"A whole generation of Korean immigrants and their American born children could have lived and died in the United States without anyone knowing they had been here. I could not let that happen" --Kim Ronyoung
Clay Walls weaves the complex threads of Korean culture into the tapestry of American society while telling the story of the early Korean immigrants, who arrived in Los Angeles in the decade prior to World War II, and of their American born children.
Haesu, a yangban of the nobility class, is betrothed against her wishes to Chun, a farmer's son. Bound not by love, but by tradition, she follows him to America where they begin their life together. Born in a land where class defines one s status, Haesu s rank in the United States is acknowledged only by her fellow Koreans. Servility is anathema to her and she fiercely resists the slights she experiences in California.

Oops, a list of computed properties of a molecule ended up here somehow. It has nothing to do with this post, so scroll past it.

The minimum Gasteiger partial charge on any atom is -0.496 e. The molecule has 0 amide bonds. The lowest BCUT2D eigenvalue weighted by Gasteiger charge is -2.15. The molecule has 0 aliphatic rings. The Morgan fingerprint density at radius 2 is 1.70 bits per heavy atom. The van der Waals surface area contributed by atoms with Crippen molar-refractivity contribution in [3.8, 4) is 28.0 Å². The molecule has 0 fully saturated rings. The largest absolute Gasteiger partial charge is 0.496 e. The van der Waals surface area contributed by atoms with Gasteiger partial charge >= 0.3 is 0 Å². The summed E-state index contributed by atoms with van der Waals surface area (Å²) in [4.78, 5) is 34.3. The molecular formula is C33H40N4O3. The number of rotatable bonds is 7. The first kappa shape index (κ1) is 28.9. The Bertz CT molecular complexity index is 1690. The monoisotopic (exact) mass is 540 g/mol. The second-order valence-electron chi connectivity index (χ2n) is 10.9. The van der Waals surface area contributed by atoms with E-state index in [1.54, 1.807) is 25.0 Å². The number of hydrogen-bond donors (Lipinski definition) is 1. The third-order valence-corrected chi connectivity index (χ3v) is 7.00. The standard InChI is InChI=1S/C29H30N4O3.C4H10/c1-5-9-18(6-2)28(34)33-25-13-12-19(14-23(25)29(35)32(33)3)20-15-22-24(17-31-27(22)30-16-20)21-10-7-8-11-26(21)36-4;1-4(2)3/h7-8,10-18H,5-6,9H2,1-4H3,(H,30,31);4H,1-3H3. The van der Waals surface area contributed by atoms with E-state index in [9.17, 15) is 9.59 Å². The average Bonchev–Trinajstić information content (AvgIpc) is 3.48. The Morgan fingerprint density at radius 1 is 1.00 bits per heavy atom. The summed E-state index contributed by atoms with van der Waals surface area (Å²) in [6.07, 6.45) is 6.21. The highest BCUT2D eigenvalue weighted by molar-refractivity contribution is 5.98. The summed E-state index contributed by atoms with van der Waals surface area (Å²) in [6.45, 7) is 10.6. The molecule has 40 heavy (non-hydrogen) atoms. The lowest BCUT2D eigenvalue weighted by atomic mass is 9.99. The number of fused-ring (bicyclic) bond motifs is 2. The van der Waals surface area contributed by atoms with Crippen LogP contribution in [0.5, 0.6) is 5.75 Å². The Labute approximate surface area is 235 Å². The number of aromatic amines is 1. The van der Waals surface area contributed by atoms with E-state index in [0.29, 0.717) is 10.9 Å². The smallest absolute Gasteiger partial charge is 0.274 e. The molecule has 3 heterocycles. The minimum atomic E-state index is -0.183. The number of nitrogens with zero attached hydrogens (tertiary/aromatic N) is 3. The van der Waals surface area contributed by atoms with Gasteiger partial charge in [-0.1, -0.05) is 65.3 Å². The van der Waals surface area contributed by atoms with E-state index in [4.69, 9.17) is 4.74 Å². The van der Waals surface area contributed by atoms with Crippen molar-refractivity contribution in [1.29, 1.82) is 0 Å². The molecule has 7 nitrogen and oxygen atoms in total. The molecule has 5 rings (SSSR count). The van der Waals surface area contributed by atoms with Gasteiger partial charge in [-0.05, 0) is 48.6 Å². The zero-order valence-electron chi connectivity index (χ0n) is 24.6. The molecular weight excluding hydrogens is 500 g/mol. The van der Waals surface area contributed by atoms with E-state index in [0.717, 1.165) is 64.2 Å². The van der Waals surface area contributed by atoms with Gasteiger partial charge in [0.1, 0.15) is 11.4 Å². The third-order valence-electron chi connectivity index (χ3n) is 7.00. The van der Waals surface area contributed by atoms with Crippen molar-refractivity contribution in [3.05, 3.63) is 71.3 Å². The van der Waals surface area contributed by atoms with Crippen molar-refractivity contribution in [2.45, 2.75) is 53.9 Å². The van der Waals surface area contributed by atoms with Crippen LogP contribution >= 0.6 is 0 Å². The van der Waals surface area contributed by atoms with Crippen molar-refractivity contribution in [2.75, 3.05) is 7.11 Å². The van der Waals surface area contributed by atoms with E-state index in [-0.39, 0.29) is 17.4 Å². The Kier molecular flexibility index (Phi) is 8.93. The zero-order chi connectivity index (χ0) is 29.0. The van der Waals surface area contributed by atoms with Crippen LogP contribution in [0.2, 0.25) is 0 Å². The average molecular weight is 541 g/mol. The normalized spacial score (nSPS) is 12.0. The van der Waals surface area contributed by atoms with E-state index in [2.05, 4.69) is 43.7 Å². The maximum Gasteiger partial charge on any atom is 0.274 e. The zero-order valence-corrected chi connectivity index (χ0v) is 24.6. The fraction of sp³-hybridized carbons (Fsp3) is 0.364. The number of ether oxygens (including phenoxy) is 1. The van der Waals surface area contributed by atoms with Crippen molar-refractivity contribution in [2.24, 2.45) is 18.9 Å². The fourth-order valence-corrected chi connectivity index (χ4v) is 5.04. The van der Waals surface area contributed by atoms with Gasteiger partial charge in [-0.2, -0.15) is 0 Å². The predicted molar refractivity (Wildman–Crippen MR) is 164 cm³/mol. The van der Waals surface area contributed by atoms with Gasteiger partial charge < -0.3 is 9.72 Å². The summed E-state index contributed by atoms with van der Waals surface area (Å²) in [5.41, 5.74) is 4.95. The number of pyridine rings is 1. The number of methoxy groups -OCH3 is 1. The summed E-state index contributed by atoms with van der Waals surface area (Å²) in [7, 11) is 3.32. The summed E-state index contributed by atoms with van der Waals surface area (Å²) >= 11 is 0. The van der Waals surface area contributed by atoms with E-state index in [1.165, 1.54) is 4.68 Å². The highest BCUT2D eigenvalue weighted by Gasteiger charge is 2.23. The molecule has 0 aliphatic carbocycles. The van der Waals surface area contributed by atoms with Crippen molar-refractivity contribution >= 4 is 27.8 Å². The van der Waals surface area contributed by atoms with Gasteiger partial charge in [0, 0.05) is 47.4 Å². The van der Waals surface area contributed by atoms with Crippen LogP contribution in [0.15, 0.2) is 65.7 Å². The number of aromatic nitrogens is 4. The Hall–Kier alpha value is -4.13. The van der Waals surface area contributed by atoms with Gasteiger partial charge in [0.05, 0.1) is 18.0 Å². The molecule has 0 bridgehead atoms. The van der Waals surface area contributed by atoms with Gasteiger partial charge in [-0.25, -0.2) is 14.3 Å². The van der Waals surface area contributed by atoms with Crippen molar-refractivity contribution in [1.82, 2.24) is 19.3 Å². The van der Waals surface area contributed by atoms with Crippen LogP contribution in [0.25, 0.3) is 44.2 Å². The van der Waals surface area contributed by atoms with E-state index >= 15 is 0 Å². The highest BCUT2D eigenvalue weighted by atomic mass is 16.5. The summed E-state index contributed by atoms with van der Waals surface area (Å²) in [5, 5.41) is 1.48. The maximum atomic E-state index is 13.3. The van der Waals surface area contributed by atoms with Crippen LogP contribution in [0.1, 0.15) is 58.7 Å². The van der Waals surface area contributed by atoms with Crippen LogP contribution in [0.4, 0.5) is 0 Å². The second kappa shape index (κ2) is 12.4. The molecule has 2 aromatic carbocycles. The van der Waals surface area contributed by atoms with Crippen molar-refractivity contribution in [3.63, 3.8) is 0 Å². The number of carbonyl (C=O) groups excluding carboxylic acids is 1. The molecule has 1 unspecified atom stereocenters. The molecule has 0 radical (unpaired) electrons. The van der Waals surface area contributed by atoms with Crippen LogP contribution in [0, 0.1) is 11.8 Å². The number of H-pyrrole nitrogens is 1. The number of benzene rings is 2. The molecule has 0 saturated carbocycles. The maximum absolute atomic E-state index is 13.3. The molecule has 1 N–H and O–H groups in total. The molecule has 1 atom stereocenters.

Chun, on the other hand, embodies the Taoist mentality. "If you want muddy waters to become clear, you have to lie still," he tells Haesu. He seeks no affirmation of his worth from strangers, wanting it only from his resentful wife.
These two irreconcilable strains of Eastern tradition, personified in Heasu and Chun, are rerated as one by a disinterested America which fails to distinguish one Asian immigrant from another. Within the walls of their home, however, the Chuns wage unrelenting war over their differences. It remains for their children, born in the United States, to integrate these conflicts and, ultimately, find their place in the New World.
Specifications of Clay Walls
|Number Of Pages||208|
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